Retinal Detachment


Retinal detachment is separation of the neurosensory retina from the underlying retinal pigment epithelium. The sings of retinal detachment are decreased peripheral or central vision, often described as a curtain or dark cloud coming across the field of vision.

Retinal detachment requires emergency treatment. The longer it goes untreated, the higher the risk of permanent vision loss in the affected eye.


Retinal detachment is painless. Early symptoms of the disease include sudden increase of floaters, flashes of light, and blurred vision. As detachment progresses, patients often notice a gray curtain in the field of vision.

When to see a doctor

You should immediately see a doctor if you are experiencing the signs or symptoms of retinal detachment. Retinal detachment is a medical emergency in which you can permanently lose your vision.


  • Rhegmatogenous detachment

This type of retinal detachment is caused by a retinal break that allows fluid to pass through and collect underneath the retina, pulling the retina away from underlying tissues. The areas where the retina detaches lose their blood supply and stop working, leading to loss vision.

The most common cause of retinal breaks is changes in vitreous that occur with aging. As a result of those changes, vitreous separates from the surface of the retina and may tug on the retina with enough force to create a retinal break.

  • Tractional detachment

Tractional retinal detachment can occur when scar tissue grows on the surface of the retina that force the retina to separate from the underlying retinal pigment epithelium. Tractional retinal detachment is usually a complication of diabetes.

  • Exudative detachment.

In this type of retinal detachment, fluid accumulates beneath the retina in which there are no breaks. Exudative detachment can be caused by age-related macular degeneration, injury to the eye, tumors or inflammatory disorders.

Risk factors

  • Aging
  • Previous retinal detachment
  • Previous cataract surgery
  • Family history of retinal detachment
  • High myopia
  • Ocular trauma
  • Lattice retinal degeneration



Retinal detachment can be diagnosed with ophthalmoscopy. It’s a test that makes possible to see the fundus of the eye. Ophthalmoscopy shows the retinal detachment and can differentiate the subtypes of retinal detachment in nearly all cases.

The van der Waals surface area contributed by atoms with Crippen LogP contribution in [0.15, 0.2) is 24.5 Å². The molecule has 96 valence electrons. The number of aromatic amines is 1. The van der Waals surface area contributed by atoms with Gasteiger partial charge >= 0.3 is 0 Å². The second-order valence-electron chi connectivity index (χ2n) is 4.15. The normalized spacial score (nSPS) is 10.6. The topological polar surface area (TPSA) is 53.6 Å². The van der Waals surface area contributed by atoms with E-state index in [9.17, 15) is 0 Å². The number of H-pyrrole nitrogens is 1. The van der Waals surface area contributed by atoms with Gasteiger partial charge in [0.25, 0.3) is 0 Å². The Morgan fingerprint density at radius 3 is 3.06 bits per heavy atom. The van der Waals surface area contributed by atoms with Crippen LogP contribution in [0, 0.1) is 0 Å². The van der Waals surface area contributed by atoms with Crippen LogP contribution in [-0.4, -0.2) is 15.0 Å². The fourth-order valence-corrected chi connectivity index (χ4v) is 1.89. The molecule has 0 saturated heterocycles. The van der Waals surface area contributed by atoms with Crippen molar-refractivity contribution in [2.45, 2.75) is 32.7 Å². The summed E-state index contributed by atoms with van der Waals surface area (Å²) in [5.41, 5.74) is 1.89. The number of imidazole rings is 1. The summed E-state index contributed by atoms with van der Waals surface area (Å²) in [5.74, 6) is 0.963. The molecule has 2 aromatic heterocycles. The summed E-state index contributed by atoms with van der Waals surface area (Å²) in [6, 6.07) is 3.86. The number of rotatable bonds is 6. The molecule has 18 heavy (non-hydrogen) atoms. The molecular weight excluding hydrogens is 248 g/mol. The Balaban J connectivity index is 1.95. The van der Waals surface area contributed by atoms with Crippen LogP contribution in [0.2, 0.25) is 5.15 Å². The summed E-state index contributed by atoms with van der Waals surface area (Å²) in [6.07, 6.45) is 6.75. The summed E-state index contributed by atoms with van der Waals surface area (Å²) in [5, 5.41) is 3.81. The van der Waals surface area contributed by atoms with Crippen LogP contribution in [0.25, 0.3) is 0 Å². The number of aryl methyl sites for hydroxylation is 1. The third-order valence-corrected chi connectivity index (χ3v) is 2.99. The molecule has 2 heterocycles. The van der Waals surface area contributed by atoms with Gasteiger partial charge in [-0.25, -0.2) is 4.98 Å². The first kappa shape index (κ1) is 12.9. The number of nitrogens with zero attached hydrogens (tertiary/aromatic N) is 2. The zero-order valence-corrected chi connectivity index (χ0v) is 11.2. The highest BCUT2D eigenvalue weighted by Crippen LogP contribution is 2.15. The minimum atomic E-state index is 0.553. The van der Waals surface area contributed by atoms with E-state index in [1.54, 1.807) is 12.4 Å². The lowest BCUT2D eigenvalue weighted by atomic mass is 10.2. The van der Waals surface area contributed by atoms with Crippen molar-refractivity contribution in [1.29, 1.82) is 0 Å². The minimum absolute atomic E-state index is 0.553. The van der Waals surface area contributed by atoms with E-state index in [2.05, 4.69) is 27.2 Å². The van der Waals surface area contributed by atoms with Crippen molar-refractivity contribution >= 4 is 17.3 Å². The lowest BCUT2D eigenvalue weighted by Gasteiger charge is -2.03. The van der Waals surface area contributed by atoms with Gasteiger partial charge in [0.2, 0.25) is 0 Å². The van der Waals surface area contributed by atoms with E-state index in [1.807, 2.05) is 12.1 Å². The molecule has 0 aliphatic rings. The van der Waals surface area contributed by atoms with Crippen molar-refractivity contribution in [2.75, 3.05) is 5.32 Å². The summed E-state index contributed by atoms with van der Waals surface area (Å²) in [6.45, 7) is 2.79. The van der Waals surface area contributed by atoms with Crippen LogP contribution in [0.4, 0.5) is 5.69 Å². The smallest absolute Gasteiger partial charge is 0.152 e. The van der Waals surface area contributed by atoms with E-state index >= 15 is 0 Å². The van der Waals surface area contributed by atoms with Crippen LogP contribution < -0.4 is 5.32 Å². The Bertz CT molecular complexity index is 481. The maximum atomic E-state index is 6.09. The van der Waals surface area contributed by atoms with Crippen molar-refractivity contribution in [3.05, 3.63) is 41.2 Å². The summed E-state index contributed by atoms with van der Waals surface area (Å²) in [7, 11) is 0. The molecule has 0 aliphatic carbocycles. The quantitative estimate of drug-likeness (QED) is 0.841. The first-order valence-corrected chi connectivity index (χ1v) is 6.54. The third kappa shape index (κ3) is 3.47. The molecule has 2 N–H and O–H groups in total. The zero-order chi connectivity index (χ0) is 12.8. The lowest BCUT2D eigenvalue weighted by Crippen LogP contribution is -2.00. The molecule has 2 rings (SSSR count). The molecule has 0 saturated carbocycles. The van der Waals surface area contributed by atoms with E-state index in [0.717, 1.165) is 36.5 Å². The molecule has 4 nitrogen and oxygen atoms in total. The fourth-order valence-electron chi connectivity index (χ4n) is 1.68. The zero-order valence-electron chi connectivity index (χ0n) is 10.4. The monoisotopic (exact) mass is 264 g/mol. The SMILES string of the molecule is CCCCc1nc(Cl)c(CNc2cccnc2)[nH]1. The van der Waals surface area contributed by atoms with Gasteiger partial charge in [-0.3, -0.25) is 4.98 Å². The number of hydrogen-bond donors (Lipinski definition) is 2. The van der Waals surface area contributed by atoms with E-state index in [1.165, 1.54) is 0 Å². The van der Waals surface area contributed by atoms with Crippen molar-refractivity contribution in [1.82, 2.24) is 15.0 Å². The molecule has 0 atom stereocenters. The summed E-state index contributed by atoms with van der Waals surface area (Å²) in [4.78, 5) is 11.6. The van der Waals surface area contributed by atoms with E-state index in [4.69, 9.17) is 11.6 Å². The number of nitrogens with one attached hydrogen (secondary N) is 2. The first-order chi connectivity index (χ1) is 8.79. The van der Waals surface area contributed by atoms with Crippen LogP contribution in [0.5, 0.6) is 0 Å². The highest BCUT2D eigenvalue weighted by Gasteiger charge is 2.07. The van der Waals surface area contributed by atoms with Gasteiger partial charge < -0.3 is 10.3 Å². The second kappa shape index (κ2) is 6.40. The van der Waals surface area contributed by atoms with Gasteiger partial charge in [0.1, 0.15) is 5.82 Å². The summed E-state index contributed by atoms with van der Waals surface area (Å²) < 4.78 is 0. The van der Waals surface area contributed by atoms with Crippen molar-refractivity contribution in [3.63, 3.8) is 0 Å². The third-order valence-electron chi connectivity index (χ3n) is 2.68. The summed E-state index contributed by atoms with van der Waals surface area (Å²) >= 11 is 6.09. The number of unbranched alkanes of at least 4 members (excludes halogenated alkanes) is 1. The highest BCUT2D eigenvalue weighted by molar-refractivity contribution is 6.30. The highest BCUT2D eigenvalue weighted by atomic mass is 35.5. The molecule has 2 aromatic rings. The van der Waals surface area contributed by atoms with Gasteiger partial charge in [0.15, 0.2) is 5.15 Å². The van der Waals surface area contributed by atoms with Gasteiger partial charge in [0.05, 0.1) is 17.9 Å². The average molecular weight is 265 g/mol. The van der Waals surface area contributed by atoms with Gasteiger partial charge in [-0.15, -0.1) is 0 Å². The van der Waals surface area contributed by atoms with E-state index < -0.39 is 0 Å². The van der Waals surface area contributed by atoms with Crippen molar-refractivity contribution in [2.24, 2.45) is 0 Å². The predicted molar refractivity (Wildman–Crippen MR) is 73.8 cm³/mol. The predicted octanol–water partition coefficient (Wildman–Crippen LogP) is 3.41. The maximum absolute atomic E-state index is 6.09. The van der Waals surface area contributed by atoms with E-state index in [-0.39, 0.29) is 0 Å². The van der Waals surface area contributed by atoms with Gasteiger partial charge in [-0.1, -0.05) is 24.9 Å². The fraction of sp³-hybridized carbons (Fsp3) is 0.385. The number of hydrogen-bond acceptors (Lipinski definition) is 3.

If vitreous hemorrhage (which may be due to a retinal tear), cataract, corneal opacification, or traumatic injury obscures the retina, retinal detachment should be suspected and B-scan ultrasonography should be done.


Regardless of the surgical technique chosen, the surgical goals are to identify and close all the retinal breaks. Closure of the breaks occurs when the edges of the retinal break are brought into contact with the underlying retinal pigment epithelium.

Local sealing the retinal breaks by laser photocoagulation is performed in fresh retinal detachment. The laser impact leads to sharp increase of the temperature causing coagulation of the tissue and creating a scar. This scar tissue helps seal the tear or reattach a detached area to the retinal pigment epithelium.

In some cases, surgical treatment of retinal detachment involves pars plana vitrectomy. Vitrectomy is eye surgery to remove the vitreous, which is performed both for the treatment of vitreous haemorrage and in order to provide the vitreoretinal surgeon with access to the retina.

Initially, pars plana vitrectomy was reserved for complicated retinal detachments, such as giant retinal breaks and diabetic tractional detachments. Currently, many surgeons use it to treat primary uncomplicated retinal detachments.

During vitrectomy the surgeon removes the vitreous from the margins of the breaks using a 3-port approach with 23, 25 or 27-gauge instrumentation. Treatment of retinal breaks may be completed with laser after the retina is attached.

Intraocular tamponade with either long-acting gas or silicone oil is chosen according to the surgeon’s preference. The advantages of gas are that it has a higher surface tension than silicone oil and it disappears on its own. The disadvantage is that it expands with changing atmospheric pressure. Patients with an intraocular gas bubble should not fly. On the other hand, silicone oil allows patients to fly but needs to be removed in a second procedure because of its inherent toxicity.

Each procedure should be selected on a case-by-case basis and depends on the period of time that has elapsed from occurrence of detachment, how many breaks the retina has, where they are located, etc. The treatment may be carried out in one or more stages, depending on the case.